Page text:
4. Grant, S. and Olsen, C.W. (1999) Preventing zoonotic diseases in immunocompromised persons: The role of physicians and veterinarians. Emerg. Infect. Dis., 5(1): 159-163.
PMid:10081686 PMCid:PMC2627689
5. World Health Organization (WHO). (2015) Zoonoses. Available from: Retrieved on 07-01-2015.
6. Stull, J.W., Peregrine, A.S., Sargeant, J.M. and Weese, J.S. (2012) Household knowledge, attitudes and practices related to pet contact and associated zoonoses in Ontario, Canada. BMC Public Health, 12: 553. doi:10.1186/1471-2458-12-553.
7. Digoutte, J.P. (1999) Present Status of an arbovirus infection: Yellow fever, its natural history of hemorrhagic fever, rift valley fever. Bull. Soc. Pathol. Exot., 92(5): 343-348.
8. Anonymous. (2008) University of Ibadan Population. Available from: Retrieved on 01-10-2011.
9. Bennett, S., Woods, T., Liyanage, W.M. and Smith, D.L. (1991) A simplified general method for cluster-sample surveys of health in developing countries. World Health Stat. Q., 44: 98-106.
10. Awosanya, A.E.J. and Adebimpe, A.P. (2013) Factors associated with rabies awareness and attitude to dog bite in a university community. Bull. Anim. Health Prod. Afr., 61(4): 559-570.
11. Hergert, M. and Nel, L.H. (2013) Dog bite histories and responses to incidents in canine rabies – Enzootic KwaZulu-Natal, South Africa. PLoS Negl. Trop. Dis., 7(4): e2059. doi:10.1371/journal.pntd.0002059.
12. Tesfaye, D., Fekede, D., Tigre, W., Regassa, A. and Fekadu, A. (2013) Perception of the public on the common zoonotic diseases in Jimma, southwestern Ethiopia. Int. J. Med. Med. Sci., 5(6): 279-285.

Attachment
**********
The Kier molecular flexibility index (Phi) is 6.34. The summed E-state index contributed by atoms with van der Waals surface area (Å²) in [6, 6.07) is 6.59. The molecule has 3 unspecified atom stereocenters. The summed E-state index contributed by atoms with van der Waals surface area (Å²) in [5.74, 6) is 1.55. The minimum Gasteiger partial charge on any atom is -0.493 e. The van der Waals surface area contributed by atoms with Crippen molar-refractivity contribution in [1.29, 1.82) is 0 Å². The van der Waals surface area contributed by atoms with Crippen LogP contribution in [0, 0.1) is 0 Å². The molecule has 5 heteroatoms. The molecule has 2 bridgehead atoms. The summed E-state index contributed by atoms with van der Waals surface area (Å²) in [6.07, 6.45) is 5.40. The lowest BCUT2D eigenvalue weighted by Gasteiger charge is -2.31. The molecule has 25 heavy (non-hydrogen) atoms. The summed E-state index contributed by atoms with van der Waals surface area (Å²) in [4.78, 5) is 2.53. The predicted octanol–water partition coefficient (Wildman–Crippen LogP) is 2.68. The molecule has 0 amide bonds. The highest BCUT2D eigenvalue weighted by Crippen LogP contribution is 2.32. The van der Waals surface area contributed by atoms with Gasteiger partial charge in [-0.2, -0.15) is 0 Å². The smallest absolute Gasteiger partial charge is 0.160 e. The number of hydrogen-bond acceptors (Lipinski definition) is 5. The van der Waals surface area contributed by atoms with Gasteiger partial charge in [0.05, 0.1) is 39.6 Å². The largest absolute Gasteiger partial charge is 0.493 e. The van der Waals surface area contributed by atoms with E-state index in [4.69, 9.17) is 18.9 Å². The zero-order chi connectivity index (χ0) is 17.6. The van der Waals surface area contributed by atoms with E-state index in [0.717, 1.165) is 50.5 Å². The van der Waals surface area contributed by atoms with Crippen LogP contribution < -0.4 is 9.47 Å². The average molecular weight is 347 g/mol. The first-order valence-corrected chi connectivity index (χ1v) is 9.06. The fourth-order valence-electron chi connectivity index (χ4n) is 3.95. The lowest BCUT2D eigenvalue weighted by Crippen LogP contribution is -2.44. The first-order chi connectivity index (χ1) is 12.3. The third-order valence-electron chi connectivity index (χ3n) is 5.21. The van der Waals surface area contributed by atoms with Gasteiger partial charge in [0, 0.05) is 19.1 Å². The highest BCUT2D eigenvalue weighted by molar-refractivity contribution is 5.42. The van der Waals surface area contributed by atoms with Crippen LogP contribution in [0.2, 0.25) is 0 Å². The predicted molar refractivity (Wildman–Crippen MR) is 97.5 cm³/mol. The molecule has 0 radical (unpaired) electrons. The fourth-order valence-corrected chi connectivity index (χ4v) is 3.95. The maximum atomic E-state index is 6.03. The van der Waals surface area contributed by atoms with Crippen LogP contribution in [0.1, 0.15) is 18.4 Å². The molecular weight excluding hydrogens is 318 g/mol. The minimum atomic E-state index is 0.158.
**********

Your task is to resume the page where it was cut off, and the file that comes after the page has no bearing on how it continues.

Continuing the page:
13. Adedeji, A.O., Eyarefe, O.D., Okonkwo, I.O., Ojezele, M.O., Amusan, T.A. and Abubakar, M.J. (2010) Why is there still rabies in Nigeria? A review of the current and future trends in the epidemiology, prevention, treatment, control and possible elimination of rabies. Br. J. Dairy Sci., 1(1): 10-25.
14. Tobin, E.A., Asogun, D.A., Isah, E.C., Ugege, O.G. and Ebhodaghe, P. (2013) Assessment of knowledge and attitude towards Lassa fever among primary care providers in an endemic suburban community of Edo state: Implications for control. J. Med. Med. Sci., 4(8): 331-318.
15. Public Health England (PHE). (2014) Viral haemorrhagic fevers: epidemiology, characteristics, diagnosis and management. Available from: Retrieved on 31-12-2014.
16. Ibhafidon, O.D., Olugasa, B.O., Meg, A.E., Ibhafidon, A. and Anyanwu, S.N. (2011) Creating awareness of highly pathogenic avian influenza (HPAI) among poultry workers in Nigeria: A strategy for enhancing economic development and health status of humans. J. Environ. Issues Agric. Dev. Ctries., 3(2): 93-100.
17. Pfukenyi, D., Chipunga, S., Dinginya, L. and Matenga, E. (2010) A survey of pet ownership, awareness and public knowledge of pet zoonoses with particular reference to roundworms and hookworms in Harare, Zimbabwe. Trop. Anim. Health Prod., 42(2): 247-252.
18. Fontaine, R.E. and Schantz, P.M. (1989) Pet ownership and knowledge of zoonotic diseases in De Kalb county, Georgia. Anthrozoos, 3(1): 45-49.
19. Achoja, F.O., Ike, P.C. and Akporhuarcho, P.O. (2010) Economics of veterinary services delivery among commercial poultry farmers in a market-driven economy: Evidence from Delta State, Nigeria. Int. J. Polut. Sci., 9(12): 1140-1145.
20. Beam, A.L., Thilmany, D.D., Garber, L.P., VanMetre, D.C., Pritchard, R.W., Kopral, C.A. and Olea-Popelka, F.J. (2013) Factors affecting use of veterinarians by small-scale food animal operations. J. Am. Vet. Med. Assoc., 243(9): 1334-1344.
21. Onono, J.O., Wieland, B. and Rushton, J. (2013) Factors influencing choice of veterinary service provider by pastoralist in Kenya. Trop. Anim. Health Prod., 45(6): 1439-45. doi 10.1007/s 11250-013-0382-7.